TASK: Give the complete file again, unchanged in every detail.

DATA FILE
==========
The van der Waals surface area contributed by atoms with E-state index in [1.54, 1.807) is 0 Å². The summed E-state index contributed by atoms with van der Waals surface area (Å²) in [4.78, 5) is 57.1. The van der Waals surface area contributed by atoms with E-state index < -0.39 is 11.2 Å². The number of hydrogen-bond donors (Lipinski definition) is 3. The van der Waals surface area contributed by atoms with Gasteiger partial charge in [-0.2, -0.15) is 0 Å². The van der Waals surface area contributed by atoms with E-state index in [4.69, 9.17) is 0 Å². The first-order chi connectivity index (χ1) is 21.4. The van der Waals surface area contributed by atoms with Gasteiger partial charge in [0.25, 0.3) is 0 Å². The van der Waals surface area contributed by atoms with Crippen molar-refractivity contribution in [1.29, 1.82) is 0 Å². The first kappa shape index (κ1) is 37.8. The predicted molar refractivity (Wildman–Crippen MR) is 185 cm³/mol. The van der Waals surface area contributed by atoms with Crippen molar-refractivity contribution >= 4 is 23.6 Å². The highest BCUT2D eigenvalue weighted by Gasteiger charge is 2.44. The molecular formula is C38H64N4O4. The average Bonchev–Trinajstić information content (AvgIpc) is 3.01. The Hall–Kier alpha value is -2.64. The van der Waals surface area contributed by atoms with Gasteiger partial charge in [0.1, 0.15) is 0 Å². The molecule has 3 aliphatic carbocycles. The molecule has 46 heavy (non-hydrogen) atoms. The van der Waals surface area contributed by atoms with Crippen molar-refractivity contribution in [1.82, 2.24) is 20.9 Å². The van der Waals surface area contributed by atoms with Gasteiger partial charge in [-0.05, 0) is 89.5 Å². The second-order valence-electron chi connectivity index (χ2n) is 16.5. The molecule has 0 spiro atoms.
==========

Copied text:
The van der Waals surface area contributed by atoms with E-state index in [1.54, 1.807) is 0 Å². The summed E-state index contributed by atoms with van der Waals surface area (Å²) in [4.78, 5) is 57.1. The van der Waals surface area contributed by atoms with E-state index < -0.39 is 11.2 Å². The number of hydrogen-bond donors (Lipinski definition) is 3. The van der Waals surface area contributed by atoms with Gasteiger partial charge in [-0.2, -0.15) is 0 Å². The van der Waals surface area contributed by atoms with E-state index in [4.69, 9.17) is 0 Å². The first-order chi connectivity index (χ1) is 21.4. The van der Waals surface area contributed by atoms with Gasteiger partial charge in [0.25, 0.3) is 0 Å². The van der Waals surface area contributed by atoms with Crippen molar-refractivity contribution in [1.29, 1.82) is 0 Å². The first kappa shape index (κ1) is 37.8. The predicted molar refractivity (Wildman–Crippen MR) is 185 cm³/mol. The van der Waals surface area contributed by atoms with Crippen molar-refractivity contribution >= 4 is 23.6 Å². The highest BCUT2D eigenvalue weighted by Gasteiger charge is 2.44. The molecular formula is C38H64N4O4. The average Bonchev–Trinajstić information content (AvgIpc) is 3.01. The Hall–Kier alpha value is -2.64. The van der Waals surface area contributed by atoms with Gasteiger partial charge in [0.1, 0.15) is 0 Å². The molecule has 3 aliphatic carbocycles. The molecule has 46 heavy (non-hydrogen) atoms. The van der Waals surface area contributed by atoms with Crippen molar-refractivity contribution in [1.82, 2.24) is 20.9 Å². The van der Waals surface area contributed by atoms with Gasteiger partial charge in [-0.05, 0) is 89.5 Å². The second-order valence-electron chi connectivity index (χ2n) is 16.5. The molecule has 0 spiro atoms.